A. Garcia / SFVS

Susie Niwa feeds a baby hummingbird she is helping to return to the wild.

Susie Niwa is the kind of person who, when she goes to a store, will often park far from the entrance so she can pick up trash as she walks from her car. On any given day, Niwa can be seen collecting recyclables at the Granada Hills Recreational Youth Center.

One time, after seeing a man dump cigarette butts and ash on the ground, the Granada Hills resident went over and picked up the trash — then dumped it back into the offender’s car, much to his surprise and indignation.

“If everyone picked up a piece of trash, the world would be a beautiful place,” Niwa said.

Niwa can say that because she’s an example of what one person can do.

 She does more than just pick up trash when she sees it. Niwa is also a volunteer “rehabilitator” of hummingbirds and non-native birds for the California Wildlife Center. She cares for them in her home until they are ready to be released again into the wild.

She readily admits that birds “have taken over my life.”

Niwa supports their care in a variety of ways. She gets newspapers donated by neighbors, and from several stores around her neighborhood, to put at the bottom of cages, on some walls and the floors in one of the rooms in her house.

The money she gets from recycling aluminum cans and plastic bottles, and even the pooped-upon newspaper, help pay for bird food and the purchase of cages and other items she needs for her “babies.”

Nothing is wasted.

Visitors can hear the incessant chirping and singing of parakeets. The buzzing created by the rapid flapping of a hummingbird’s wings isn’t coming from the Cuckoo clock in her house. It’s from the birds Niwa is currently nursing back to health.

In between, she runs back and forth cleaning the Granada Hills Recreation Youth Center.

Niwa has been known to take care of up to 30 birds at once. Some may be in cages; others simply fly around the bird aviary she built at her house.

Yes, she’s also very good with a hammer and nails.

 She talks to all her birds, names them and lives surrounded by them. Niwa says she experiences a bittersweet emotion when returning them to nature — happy they are free and worried they are on their own.

Some birds may take only 4-6 weeks to rehabilitate. Others may need as long as four months of care.

Then there are others like “Lucy and Ricky,” (named after the stars of the “I Love Lucy” television show), a pair of “handicapped” Indian Ringneck Parakeets. They both have splayed legs and cannot stand like normal birds. Someone dropped them off at Birds Plus, a store in Van Nuys she works with, to be euthanized when they were merely 10 days old. Now they have a permanent home in Niwa’s house.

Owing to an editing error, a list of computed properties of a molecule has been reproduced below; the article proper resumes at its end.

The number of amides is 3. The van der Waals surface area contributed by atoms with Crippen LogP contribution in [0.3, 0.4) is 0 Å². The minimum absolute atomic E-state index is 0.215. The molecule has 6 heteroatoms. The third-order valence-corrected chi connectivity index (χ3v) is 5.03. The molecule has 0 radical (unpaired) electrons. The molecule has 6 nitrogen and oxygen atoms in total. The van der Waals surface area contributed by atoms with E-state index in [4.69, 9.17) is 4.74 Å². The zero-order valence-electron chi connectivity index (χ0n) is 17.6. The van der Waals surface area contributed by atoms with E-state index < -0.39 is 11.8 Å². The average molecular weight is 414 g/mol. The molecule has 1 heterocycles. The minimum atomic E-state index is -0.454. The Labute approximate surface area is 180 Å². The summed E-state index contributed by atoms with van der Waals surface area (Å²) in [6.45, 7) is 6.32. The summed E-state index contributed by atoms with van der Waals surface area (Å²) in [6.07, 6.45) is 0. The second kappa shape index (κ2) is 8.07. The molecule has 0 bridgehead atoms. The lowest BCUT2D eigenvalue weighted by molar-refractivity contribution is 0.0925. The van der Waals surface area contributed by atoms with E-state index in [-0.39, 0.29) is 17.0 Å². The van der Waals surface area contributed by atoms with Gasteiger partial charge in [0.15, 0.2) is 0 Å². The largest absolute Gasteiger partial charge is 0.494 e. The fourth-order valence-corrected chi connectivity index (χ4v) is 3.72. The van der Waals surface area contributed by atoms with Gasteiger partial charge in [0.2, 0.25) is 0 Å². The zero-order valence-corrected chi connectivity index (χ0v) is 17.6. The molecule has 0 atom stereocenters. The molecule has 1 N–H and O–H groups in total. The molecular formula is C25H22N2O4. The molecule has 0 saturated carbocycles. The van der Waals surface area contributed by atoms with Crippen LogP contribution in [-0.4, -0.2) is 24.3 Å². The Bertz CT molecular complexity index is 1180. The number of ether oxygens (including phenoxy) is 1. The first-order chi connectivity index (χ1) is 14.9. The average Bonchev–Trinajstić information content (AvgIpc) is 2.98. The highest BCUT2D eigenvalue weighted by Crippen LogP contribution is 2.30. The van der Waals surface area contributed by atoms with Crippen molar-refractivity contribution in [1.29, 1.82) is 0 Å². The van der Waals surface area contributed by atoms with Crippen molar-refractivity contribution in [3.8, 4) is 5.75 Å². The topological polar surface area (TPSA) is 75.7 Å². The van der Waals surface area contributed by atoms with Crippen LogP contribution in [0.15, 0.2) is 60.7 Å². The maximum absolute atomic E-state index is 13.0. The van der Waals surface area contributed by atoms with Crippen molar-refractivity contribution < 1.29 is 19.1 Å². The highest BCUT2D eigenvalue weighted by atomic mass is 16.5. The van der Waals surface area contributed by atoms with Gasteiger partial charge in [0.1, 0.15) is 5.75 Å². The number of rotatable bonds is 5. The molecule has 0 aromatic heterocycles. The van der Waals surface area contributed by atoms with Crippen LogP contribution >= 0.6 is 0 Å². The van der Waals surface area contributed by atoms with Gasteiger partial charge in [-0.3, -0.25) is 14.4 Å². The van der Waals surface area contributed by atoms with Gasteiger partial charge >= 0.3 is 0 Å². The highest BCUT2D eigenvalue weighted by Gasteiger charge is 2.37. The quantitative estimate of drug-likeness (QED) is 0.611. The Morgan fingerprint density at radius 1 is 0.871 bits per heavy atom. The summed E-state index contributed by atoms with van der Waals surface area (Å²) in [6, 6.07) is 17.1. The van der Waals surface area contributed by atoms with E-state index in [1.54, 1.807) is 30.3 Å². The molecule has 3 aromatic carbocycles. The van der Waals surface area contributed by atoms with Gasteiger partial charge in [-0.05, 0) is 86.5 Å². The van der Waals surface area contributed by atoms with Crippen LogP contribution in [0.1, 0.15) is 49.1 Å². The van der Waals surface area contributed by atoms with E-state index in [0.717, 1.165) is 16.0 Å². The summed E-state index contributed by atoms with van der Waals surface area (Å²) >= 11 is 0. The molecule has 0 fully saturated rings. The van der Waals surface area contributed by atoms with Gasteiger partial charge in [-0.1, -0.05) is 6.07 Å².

The bond she shares with the birds is easily noticeable.

The parakeet “Lucy” gives Niwa kisses on the mouth without biting. “Hope,” a hummingbird, won’t go to sleep until Niwa comes and feeds her at night. She happily cleans her wings when Niwa sprays water on the cage — resembling what wild birds do in the rain.

And she feeds the baby hummingbird “Theresa” from a syringe she holds over her beak as would her real bird mother.

“I’m their ‘unfeathered mother,’” says Niwa, who is unmarried and has no children.

“This is my life right now. I love it.”

 While her bird volunteerism began five years ago, Niwa has always been an animal lover. At the age of four, while learning to water ski, she saw someone throw a beer can into the water and went after him for polluting and killing the fish.

But she wasn’t always this single-minded.

For decades, Niwa worked a 96-hour week in the movie industry. But she became “burned out,” and quit her stressful job. She said she felt a different destiny calling her.

“As I was leaving my house on my way to a job interview at the Gas Company, a baby hummingbird fell into my path,” Niwa recalled.

 At first she thought it was a cockroach and was about “to step on it.” But when Niwa realized it was a bird, “something clicked immediately” inside her.

So instead, “I called the person I was meeting at the Gas Company and told them I had a family emergency and couldn’t make it,” Niwa said.

She nursed that baby bird back to health, then released it with the assistance of Birds Plus.

She eventually connected with the California Wildlife Center, and has never looked back. Last year, she helped rehabilitate more than 200 wildlife critters and spent more than $5,000 on cages, food and other supplies.

“God had a bigger calling for me,” Niwa said.

This Friday, April 22, is Earth Day — a day devoted to remind people that we all should do our part in keeping the planet clean and healthy, not only for ourselves, but also for future generations. Globally, there are Earth Day events in 141 different countries.

 But you don’t have to remind Susie Niwa of this annual commemoration.

“Earth Day should be everyday,” the Granada Hills resident says. And she adds that “everyone should take part in it, not just me.”

That statement is as good as any Earth Day message.

The city of Los Angeles is hosting an Earth Day event on Saturday, April 23, at Hansen Dam, located at 11770 Foothill Blvd., from 9 a.m. to 2 p.m. in Lake View Terrace. There will be free plant giveaways, an eco challenge and other activities.